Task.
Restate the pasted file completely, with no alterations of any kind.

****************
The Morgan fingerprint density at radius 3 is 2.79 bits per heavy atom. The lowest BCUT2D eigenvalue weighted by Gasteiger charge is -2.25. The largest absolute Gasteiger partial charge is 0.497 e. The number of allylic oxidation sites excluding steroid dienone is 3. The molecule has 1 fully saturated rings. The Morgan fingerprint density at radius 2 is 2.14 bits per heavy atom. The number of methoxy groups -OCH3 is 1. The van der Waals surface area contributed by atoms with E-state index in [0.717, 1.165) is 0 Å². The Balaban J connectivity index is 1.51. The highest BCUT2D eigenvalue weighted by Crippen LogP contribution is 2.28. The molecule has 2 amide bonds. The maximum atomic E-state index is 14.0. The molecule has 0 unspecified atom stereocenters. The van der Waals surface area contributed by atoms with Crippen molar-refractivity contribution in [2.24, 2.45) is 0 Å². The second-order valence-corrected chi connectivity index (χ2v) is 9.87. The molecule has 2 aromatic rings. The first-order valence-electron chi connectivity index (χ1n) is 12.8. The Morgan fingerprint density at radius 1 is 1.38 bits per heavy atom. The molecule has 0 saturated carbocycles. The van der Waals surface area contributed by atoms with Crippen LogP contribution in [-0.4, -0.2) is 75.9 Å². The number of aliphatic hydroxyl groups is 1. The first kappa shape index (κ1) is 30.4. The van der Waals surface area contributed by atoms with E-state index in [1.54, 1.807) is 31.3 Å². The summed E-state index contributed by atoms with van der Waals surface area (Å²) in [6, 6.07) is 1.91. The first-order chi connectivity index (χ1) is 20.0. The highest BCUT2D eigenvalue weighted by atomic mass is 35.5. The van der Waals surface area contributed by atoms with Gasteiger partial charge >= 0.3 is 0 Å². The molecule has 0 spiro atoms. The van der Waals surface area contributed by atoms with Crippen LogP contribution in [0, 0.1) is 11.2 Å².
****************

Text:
The Morgan fingerprint density at radius 3 is 2.79 bits per heavy atom. The lowest BCUT2D eigenvalue weighted by Gasteiger charge is -2.25. The largest absolute Gasteiger partial charge is 0.497 e. The number of allylic oxidation sites excluding steroid dienone is 3. The molecule has 1 fully saturated rings. The Morgan fingerprint density at radius 2 is 2.14 bits per heavy atom. The number of methoxy groups -OCH3 is 1. The van der Waals surface area contributed by atoms with E-state index in [0.717, 1.165) is 0 Å². The Balaban J connectivity index is 1.51. The highest BCUT2D eigenvalue weighted by Crippen LogP contribution is 2.28. The molecule has 2 amide bonds. The maximum atomic E-state index is 14.0. The molecule has 0 unspecified atom stereocenters. The van der Waals surface area contributed by atoms with Crippen molar-refractivity contribution in [2.24, 2.45) is 0 Å². The second-order valence-corrected chi connectivity index (χ2v) is 9.87. The molecule has 2 aromatic rings. The first-order valence-electron chi connectivity index (χ1n) is 12.8. The Morgan fingerprint density at radius 1 is 1.38 bits per heavy atom. The molecule has 0 saturated carbocycles. The van der Waals surface area contributed by atoms with Crippen LogP contribution in [-0.4, -0.2) is 75.9 Å². The number of aliphatic hydroxyl groups is 1. The first kappa shape index (κ1) is 30.4. The van der Waals surface area contributed by atoms with E-state index in [1.54, 1.807) is 31.3 Å². The summed E-state index contributed by atoms with van der Waals surface area (Å²) in [6, 6.07) is 1.91. The first-order chi connectivity index (χ1) is 20.0. The highest BCUT2D eigenvalue weighted by atomic mass is 35.5. The van der Waals surface area contributed by atoms with Gasteiger partial charge >= 0.3 is 0 Å². The molecule has 0 spiro atoms. The van der Waals surface area contributed by atoms with Crippen LogP contribution in [0, 0.1) is 11.2 Å².